16. Add butter and cool for 10 minutes.
  17. Spread chilled cream cheese filling evenly over cooled shortbread crust with spatula.
  18. Spread cranberry curd evenly over cream cheese filling.
  19. Place pan in center of oven and bake 40 minutes.
  20. Cool to room temperature on rack.
  21. Chill in refrigerator 1 hour before cutting into bars.

 

Pesto Mac and Cheese

November 14, 2010

I’m not usually a baked mac and cheese person.  I have tons of friends who would disagree with me, but to me, the crispy bread crumb topping just sort of messes with the gooey deliciousness that is mac and cheese.

Wednesdays are my cooking night – I’m lucky enough to have the day off, and so I usually spend the afternoon dreaming up a delicious dinner to oooh and aaahh the family with.  This week – I referred to one of my favorite food blogs:  noblepig.com.  Seriously – if you haven’t started reading her blog yet, do it.  Right now.  A while ago she made this recipe, for gnocchi mac and cheese.  I was inspired.  Off I tottered to the store to buy the necessary ingredients, only to find a distinct lack of gnocchi.  There was nothing to do, but throw my hands up in the air, and do what my father’s been teaching me to do since I first started cooking – improvise.  A little wandering of the frozen pasta aisle, and a little digging through the fridge, and tada!

PS  This was amazing served with sweet Italian sausage :)

Pesto Mac and Cheese

1 pound tri-color tortellini
2 Tablespoons butter
1 Tablespoon all-purpose flour
3/4 cup milk
1/4 cup shredded gruyere cheese
1/4 cup shredded fontina cheese
1/3 cup shredded Parmigiano-Reggiano

Prepare tortellini according to package directions, drain and place in a well greased, medium sized  casserole dish.

Meanwhile, melt your butter in a medium saucepan over medium heat.  Whisk in flour until it thickens and bubbles, then whisk in milk and pesto.  Continue to whisk mixture and cook until slightly thickened, about 3-5 minutes.

Add gruyere and fontina slowly to milk mixture, allowing each handful to melt before adding the next one.

Pour sauce over tortellini and sprinkle liberally with shredded Parm.  Bake at 350F 20-25 minutes, until top starts to bubble brown slightly.  Enjoy :)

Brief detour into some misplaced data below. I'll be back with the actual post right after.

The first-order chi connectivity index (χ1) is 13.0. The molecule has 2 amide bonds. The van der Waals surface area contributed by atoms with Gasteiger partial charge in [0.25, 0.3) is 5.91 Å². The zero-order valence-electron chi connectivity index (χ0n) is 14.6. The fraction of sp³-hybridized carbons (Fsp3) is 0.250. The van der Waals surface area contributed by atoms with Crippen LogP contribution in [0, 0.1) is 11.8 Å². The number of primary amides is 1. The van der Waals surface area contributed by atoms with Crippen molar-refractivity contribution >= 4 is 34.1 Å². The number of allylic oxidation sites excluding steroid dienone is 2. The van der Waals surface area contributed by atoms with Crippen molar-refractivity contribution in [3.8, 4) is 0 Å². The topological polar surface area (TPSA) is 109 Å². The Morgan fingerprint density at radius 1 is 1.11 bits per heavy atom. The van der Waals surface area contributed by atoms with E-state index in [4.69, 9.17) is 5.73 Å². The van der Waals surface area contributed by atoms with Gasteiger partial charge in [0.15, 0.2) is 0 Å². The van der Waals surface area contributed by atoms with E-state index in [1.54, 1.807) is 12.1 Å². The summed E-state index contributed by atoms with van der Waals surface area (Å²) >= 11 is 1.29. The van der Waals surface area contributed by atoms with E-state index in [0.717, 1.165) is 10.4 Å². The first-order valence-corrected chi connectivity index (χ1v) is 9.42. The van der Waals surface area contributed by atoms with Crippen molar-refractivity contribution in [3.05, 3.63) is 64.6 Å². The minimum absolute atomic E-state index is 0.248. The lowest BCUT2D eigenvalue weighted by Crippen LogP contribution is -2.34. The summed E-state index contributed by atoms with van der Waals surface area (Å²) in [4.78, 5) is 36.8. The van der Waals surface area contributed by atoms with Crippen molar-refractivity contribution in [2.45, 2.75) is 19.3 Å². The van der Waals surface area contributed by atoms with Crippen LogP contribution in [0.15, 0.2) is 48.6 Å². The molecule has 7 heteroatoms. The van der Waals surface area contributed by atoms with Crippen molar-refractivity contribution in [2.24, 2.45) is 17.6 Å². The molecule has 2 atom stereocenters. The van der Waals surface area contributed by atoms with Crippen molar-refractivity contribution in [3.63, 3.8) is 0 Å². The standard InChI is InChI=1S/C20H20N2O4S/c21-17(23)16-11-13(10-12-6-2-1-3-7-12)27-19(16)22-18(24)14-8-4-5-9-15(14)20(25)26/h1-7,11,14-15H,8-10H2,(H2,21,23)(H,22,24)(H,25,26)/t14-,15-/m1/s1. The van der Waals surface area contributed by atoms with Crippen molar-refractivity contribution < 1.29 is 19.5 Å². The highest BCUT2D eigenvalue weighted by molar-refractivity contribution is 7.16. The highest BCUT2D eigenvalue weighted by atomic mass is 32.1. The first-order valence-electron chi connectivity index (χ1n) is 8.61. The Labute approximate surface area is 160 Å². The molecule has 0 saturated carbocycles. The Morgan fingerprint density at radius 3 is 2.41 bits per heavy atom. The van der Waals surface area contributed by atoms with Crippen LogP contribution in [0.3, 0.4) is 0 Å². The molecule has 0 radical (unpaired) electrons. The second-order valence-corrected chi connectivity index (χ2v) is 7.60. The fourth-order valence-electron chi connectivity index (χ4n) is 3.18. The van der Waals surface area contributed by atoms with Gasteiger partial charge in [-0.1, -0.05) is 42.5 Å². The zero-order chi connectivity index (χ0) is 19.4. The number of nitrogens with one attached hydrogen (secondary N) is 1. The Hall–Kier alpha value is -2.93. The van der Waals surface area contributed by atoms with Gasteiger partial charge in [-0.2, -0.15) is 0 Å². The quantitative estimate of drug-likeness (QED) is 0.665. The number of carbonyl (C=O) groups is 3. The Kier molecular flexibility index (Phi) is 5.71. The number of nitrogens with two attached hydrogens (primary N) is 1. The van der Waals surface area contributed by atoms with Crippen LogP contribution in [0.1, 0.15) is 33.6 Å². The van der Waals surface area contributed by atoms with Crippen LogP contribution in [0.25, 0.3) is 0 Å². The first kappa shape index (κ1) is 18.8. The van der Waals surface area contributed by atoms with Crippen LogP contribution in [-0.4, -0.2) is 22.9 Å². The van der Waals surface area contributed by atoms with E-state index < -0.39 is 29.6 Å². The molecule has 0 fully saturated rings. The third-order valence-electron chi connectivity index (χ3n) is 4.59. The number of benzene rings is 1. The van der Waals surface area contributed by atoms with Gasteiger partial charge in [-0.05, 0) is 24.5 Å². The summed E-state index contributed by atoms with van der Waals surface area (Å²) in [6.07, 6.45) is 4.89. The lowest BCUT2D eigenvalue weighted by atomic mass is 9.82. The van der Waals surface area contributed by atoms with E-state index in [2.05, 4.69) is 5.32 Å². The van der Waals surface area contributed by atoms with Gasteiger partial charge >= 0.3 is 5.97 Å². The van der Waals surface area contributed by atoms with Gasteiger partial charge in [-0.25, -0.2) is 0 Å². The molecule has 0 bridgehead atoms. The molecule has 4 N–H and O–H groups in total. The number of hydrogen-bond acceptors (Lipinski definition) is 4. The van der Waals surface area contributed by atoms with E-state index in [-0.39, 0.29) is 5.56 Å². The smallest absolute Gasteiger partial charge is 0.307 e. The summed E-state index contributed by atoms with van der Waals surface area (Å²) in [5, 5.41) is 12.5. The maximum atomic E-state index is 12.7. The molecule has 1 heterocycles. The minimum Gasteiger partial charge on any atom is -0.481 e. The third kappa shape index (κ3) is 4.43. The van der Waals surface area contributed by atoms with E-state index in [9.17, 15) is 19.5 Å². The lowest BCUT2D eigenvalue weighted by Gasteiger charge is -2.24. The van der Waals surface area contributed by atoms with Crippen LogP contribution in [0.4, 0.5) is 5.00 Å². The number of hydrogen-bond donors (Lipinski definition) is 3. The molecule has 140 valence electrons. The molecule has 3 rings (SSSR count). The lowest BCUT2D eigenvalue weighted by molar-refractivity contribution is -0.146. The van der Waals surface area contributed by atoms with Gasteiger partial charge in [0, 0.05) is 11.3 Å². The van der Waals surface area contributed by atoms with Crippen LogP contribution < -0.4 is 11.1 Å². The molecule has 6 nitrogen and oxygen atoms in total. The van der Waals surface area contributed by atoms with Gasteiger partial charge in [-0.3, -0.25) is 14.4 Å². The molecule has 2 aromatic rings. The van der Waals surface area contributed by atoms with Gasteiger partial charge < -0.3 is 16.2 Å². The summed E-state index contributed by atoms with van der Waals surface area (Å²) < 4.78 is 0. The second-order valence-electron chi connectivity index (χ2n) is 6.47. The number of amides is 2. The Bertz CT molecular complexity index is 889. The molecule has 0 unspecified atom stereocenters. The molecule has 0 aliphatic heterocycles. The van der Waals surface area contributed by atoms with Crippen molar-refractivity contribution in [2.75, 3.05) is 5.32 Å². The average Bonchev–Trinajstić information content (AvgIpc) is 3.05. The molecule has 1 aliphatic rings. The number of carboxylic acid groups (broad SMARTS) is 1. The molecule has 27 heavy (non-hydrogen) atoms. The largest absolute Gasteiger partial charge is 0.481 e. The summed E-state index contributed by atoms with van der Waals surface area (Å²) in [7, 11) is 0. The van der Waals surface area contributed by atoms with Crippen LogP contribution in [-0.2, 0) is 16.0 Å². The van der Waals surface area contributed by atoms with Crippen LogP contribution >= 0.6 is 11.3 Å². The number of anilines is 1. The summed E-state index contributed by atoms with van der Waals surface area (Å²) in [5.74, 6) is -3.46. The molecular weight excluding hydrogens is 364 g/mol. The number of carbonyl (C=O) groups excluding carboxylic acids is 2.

Duck Face Cake

November 7, 2010

I wasn’t sure what I should write about this week.  When I asked Josie if she had any ideas, she replied, “Your face.”  I am not sure I have anything profound to say about my face.  I have, however, spent a good part of the week perfecting my “duck face.”  If you aren’t familiar with the pop-culture “duck face,” I recommend starting with antiduckface.com.  It seems that most folks, primarily women, are making a duckface because they think it’s hot.  Here’s why I am making a duck face: my living room looks like something exploded, my desk is covered with unopened mail, my binders are beginning to get out of control, and my cats got spayed and neutered on Friday.   As a result, the kittens are doped up and acting like serious crack-addicts jonesing for their next good fix; I started adding a splash of Kaluha to my coffee and putting some correspondence on hold.   I also added highlights from a box to my hair, in favor of a fresh change.  I do all of this while making one big fat duck face in the general direction of my law school.  It’s all I can do to keep from quacking.

–Little Ms. Muffin

Carrot Cake

2 cups flour
2 tsp baking soda
1 tbsp cinnamon
1 tbsp allspice
¼ tsp nutmeg
4 eggs
2 cups sugar
1 ½ cups vegetable oil
3 cups carrots (approximately 1 pound, plus a few)
¼ cup shredded coconut

Frosting

12 oz cream cheese
8 tbsp unsalted butter
1 cup confectioners’ sugar
2 ½ tbsp frozen orange juice concentrate

1.  Grate the carrots and set them aside.

2.  Preheat the oven to 350 degrees and grease two round 9-inch pans.  Line the pans with parchment paper and grease and flour the paper.

3.  Whisk together the flour, baking soda, cinnamon, allspice, and nutmeg.

4.  In a separate bowl, use a handmixer to combine the eggs and the sugar for a minute or two on medium, or by hand until fluffy.  Then mix in the vanilla and the vegetable oil.

5.  Add the flour mixture to the egg mixture.  Fold in the carrots and the coconut.

6.  Divide the batter between the two pans and bake for 45 minutes, or until a toothpick inserted in the center comes out clean.

7.  While the cakes are cooling, beat the cream cheese, sugar, butter, and two tablespoons of the orange juice concentrate just until fluffy and smooth.   Add the remaining orange juice concentrate, and continue beating until the frosting is spreadable.

8.  Frost the cake when it is cooled.

**Recipe adapted from Cooking Jewish: 532 Great Recipes from the Rabinowitz Family